Monday May 1, 2017
Now were are all totally in the groove, we are eating full meals, smiling, joking and purely enjoying the ride. If we had kept up our speed in the high 7’s during Sunday night for the whole day we could have reached Cayman Brac just before sundown, but tat didn’t happen. So we did all we could to slow her down. At her current spend we would be reaching Cayman Brac around 2:30 in the morning! So to make a nice dinner I asked Jon to ease the sheets, take down a head sail… anything we could to level out the boat and slow her down at the same time so making a huge pot of chicken and dumplings would not become a danger in the galley. Funny thing was, no matter what we did Prism still charged forward at 5-6knots! We could have hove to, but Jon wanted ti keep forward momentum. So we put a double reef in the main, and tried dropping both head sails, but Prism did not like that, so then we raised just the yankee, and she tolerated that. Just long enough to make dinner. Once we were fed and dishes were done, we raised the sails again and once again moved along at 6 -7 knots!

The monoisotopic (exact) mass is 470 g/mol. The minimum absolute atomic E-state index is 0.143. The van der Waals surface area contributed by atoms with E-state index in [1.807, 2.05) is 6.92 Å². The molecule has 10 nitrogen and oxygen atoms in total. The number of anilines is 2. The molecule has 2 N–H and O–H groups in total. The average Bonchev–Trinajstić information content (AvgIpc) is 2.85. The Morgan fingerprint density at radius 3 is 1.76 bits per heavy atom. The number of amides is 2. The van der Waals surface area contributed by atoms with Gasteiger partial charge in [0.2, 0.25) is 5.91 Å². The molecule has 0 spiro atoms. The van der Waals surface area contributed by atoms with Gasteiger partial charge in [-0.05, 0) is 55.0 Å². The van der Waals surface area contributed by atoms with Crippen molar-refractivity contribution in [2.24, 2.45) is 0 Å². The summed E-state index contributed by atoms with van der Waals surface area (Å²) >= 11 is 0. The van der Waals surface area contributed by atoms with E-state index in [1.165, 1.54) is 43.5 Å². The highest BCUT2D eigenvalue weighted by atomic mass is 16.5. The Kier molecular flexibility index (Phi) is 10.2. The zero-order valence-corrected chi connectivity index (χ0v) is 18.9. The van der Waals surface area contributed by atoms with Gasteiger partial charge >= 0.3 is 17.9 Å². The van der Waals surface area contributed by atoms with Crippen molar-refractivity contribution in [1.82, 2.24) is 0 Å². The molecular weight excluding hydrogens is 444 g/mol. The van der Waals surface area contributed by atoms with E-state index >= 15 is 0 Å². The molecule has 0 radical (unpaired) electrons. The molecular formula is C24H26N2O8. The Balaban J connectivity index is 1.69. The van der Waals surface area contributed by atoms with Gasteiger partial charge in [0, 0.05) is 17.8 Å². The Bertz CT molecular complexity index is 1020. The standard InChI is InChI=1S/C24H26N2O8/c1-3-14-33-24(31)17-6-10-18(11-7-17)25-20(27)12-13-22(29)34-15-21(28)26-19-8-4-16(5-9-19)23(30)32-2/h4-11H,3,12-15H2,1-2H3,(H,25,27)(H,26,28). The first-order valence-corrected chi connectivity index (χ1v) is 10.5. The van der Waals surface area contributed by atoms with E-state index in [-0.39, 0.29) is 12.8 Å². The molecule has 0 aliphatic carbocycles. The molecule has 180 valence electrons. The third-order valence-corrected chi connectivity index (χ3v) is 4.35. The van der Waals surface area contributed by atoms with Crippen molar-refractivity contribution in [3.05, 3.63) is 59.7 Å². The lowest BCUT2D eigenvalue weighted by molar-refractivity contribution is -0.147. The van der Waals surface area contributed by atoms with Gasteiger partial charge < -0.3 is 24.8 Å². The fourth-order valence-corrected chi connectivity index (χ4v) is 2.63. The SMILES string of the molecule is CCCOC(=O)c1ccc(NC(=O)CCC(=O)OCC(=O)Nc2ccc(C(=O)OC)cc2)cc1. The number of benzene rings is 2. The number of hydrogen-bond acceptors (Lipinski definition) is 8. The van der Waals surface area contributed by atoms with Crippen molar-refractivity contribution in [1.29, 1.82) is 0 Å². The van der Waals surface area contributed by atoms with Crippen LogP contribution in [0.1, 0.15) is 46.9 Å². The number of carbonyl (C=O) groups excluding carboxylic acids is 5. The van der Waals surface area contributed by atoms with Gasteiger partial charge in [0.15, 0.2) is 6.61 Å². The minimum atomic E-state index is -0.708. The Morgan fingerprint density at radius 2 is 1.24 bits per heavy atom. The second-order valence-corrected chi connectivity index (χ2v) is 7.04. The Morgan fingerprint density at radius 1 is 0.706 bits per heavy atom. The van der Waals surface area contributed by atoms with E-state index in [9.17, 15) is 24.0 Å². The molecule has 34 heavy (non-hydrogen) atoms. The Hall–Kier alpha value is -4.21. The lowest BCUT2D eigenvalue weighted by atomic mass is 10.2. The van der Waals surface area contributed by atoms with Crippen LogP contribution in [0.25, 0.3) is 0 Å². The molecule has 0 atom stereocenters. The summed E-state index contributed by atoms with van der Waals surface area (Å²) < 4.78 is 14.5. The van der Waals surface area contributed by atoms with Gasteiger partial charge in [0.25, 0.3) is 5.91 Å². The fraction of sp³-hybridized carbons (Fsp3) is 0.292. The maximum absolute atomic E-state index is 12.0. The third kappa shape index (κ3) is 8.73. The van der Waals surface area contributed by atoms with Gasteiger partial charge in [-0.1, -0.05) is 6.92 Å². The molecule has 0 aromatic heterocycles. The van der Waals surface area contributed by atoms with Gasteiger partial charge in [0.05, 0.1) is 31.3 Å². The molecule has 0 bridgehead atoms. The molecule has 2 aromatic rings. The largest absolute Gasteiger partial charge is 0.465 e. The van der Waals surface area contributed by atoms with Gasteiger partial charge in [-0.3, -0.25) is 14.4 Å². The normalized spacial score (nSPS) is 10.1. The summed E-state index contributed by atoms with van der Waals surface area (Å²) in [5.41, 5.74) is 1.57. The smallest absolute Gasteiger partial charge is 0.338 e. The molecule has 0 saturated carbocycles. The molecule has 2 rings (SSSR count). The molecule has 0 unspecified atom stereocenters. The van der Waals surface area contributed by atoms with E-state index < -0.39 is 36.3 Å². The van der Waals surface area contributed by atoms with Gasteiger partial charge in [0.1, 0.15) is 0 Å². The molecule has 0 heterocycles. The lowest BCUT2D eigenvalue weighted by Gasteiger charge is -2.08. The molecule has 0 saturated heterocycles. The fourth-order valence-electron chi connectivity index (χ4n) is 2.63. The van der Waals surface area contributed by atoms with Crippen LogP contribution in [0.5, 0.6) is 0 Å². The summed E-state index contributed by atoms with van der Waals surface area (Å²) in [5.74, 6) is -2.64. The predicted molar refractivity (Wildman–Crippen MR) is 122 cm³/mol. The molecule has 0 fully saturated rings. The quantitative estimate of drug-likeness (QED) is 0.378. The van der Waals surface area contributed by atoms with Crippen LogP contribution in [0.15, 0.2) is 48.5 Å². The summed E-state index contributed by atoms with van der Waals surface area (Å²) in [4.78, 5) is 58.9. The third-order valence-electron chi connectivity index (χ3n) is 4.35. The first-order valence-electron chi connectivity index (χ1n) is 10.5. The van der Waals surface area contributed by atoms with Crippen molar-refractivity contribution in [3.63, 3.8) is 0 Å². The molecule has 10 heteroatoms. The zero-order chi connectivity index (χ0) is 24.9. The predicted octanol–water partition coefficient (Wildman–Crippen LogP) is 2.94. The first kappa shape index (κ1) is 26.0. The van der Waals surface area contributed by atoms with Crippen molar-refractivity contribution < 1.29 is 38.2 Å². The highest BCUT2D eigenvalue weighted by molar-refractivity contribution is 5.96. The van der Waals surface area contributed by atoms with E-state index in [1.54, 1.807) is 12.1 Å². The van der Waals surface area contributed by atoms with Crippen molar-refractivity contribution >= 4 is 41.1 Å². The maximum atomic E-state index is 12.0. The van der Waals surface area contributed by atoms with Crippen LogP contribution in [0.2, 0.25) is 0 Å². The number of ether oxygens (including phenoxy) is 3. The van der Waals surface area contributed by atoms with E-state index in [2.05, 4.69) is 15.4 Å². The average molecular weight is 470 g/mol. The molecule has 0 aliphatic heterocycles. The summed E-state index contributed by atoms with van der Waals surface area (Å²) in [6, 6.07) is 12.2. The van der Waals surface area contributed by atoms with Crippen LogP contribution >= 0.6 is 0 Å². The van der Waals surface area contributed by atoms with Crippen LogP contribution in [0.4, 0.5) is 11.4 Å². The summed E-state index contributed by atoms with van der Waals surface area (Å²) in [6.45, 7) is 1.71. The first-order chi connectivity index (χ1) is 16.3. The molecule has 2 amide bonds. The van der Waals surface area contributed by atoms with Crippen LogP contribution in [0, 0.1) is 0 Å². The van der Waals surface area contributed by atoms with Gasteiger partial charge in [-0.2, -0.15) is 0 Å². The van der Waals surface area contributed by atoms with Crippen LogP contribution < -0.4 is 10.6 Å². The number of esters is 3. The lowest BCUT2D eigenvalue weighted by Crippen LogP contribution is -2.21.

As we were getting ready to start the night shifts Jet looked forward and said “ um that’s a lot of lightning ahead” Sure enough a huge squall, still very far away but the bolts of lightning lit up the whole sky. And here I thought we were going to make it through the whole passage with zero squalls. I went to bed nervous, but also glad that my watch didn’t start for another 8 hours. A LOT can happen in 8 hours.
Jet watched the squall approach us for her whole watch, but did not have any change in wind or waves. Once again Prism doing all the work as her crew just made sure to keep an eye out not to hit anything. Jon had the same kind of watch. But he watched the squall pass miles in front of us! Phew… we dodged that bullet, as the squall looked huge and extremely unfriendly. Around 3:00am we entered Cayman waters and had to hail Port Security. I still had an hour until my watch, but our VHF is right next to our bunk so I was awake. A little later I joined Jon on deck to watch the lights on Cayman Brac and the last of the stars in the sky. We were about 15 miles from our destination. We were so close that Jon did not see the point in going to bed.